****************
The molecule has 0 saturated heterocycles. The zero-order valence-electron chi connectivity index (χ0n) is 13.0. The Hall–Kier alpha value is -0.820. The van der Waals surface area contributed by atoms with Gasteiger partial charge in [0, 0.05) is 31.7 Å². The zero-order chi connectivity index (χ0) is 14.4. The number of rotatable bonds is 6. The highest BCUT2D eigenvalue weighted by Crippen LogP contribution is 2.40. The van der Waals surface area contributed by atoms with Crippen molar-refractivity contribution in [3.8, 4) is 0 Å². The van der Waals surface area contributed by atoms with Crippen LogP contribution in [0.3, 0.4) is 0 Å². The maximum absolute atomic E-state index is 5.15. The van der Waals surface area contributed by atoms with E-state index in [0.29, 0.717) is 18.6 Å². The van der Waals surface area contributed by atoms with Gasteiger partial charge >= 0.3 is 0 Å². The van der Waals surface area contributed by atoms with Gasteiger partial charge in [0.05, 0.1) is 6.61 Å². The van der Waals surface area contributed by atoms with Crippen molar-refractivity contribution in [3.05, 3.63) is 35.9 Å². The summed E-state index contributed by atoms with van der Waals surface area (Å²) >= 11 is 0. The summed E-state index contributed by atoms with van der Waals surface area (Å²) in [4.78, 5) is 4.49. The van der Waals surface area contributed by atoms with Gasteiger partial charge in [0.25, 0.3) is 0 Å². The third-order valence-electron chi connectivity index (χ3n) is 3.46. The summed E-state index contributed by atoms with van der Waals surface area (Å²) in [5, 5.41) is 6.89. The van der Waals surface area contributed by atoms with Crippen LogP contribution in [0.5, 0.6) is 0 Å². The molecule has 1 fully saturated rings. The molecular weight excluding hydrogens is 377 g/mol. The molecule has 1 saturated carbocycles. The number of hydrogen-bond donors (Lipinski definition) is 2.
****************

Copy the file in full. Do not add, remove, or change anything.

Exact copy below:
The molecule has 0 saturated heterocycles. The zero-order valence-electron chi connectivity index (χ0n) is 13.0. The Hall–Kier alpha value is -0.820. The van der Waals surface area contributed by atoms with Gasteiger partial charge in [0, 0.05) is 31.7 Å². The zero-order chi connectivity index (χ0) is 14.4. The number of rotatable bonds is 6. The highest BCUT2D eigenvalue weighted by Crippen LogP contribution is 2.40. The van der Waals surface area contributed by atoms with Crippen molar-refractivity contribution in [3.8, 4) is 0 Å². The van der Waals surface area contributed by atoms with Crippen LogP contribution in [0.3, 0.4) is 0 Å². The maximum absolute atomic E-state index is 5.15. The van der Waals surface area contributed by atoms with E-state index in [0.29, 0.717) is 18.6 Å². The van der Waals surface area contributed by atoms with Gasteiger partial charge >= 0.3 is 0 Å². The van der Waals surface area contributed by atoms with Gasteiger partial charge in [0.05, 0.1) is 6.61 Å². The van der Waals surface area contributed by atoms with Crippen molar-refractivity contribution in [3.05, 3.63) is 35.9 Å². The summed E-state index contributed by atoms with van der Waals surface area (Å²) >= 11 is 0. The summed E-state index contributed by atoms with van der Waals surface area (Å²) in [4.78, 5) is 4.49. The van der Waals surface area contributed by atoms with Gasteiger partial charge in [0.25, 0.3) is 0 Å². The third-order valence-electron chi connectivity index (χ3n) is 3.46. The summed E-state index contributed by atoms with van der Waals surface area (Å²) in [5, 5.41) is 6.89. The van der Waals surface area contributed by atoms with Crippen LogP contribution in [0.5, 0.6) is 0 Å². The molecule has 1 fully saturated rings. The molecular weight excluding hydrogens is 377 g/mol. The molecule has 1 saturated carbocycles. The number of hydrogen-bond donors (Lipinski definition) is 2.